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Calories Burned During Exercise: Measure with METS

Posted Aug 26 2008 4:03pm

To help you determine how many calories you use during various activities, scientists recommend a common measure called a MET, the amount of energy you use when you sleep. It comes out to about one kilo-calorie per kilogram of body weight, or one half a calorie per pound. For example, a 130-pound person burns 60 calories per hour during sleep. A 155-pounder uses 70 calories per hour.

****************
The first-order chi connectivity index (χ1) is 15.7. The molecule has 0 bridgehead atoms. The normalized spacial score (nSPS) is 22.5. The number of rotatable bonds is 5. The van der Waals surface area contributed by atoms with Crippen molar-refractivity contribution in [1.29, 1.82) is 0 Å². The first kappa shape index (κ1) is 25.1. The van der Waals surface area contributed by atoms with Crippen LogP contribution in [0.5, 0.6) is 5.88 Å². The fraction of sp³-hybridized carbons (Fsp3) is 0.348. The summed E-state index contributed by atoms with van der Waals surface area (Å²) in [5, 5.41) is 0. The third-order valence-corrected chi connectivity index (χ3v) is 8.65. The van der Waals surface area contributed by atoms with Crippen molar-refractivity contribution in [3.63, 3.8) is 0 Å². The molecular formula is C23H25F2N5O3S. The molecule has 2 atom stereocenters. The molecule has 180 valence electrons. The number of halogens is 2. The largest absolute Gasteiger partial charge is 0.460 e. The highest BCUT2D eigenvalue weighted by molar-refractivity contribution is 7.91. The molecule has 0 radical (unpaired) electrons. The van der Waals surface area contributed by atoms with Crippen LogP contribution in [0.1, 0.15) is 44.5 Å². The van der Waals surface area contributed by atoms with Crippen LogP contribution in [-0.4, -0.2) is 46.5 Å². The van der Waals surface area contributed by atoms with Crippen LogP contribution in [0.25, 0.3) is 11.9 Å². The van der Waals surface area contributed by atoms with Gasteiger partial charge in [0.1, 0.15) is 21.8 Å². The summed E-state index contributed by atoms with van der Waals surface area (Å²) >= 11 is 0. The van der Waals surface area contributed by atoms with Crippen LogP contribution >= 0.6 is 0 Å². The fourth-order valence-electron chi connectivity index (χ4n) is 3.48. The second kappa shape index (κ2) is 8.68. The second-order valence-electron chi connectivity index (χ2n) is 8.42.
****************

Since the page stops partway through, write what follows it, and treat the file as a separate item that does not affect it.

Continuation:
When you ride a bicycle at 12 miles per hour, you are exercising at about ten METS or 10 times the amount of energy that you use during sleep. That's the same as running a 10-minute mile, playing racquetball competitively, jumping rope at a moderate pace or playing in a soccer game. To show you how much you increase your metabolism during exercise, consider that 10 METS are equal to five times as much energy as you use when you wash dishes, shop, cook, iron or walk at a leisurely pace. Also see: How Much Exercise to Lose Weight

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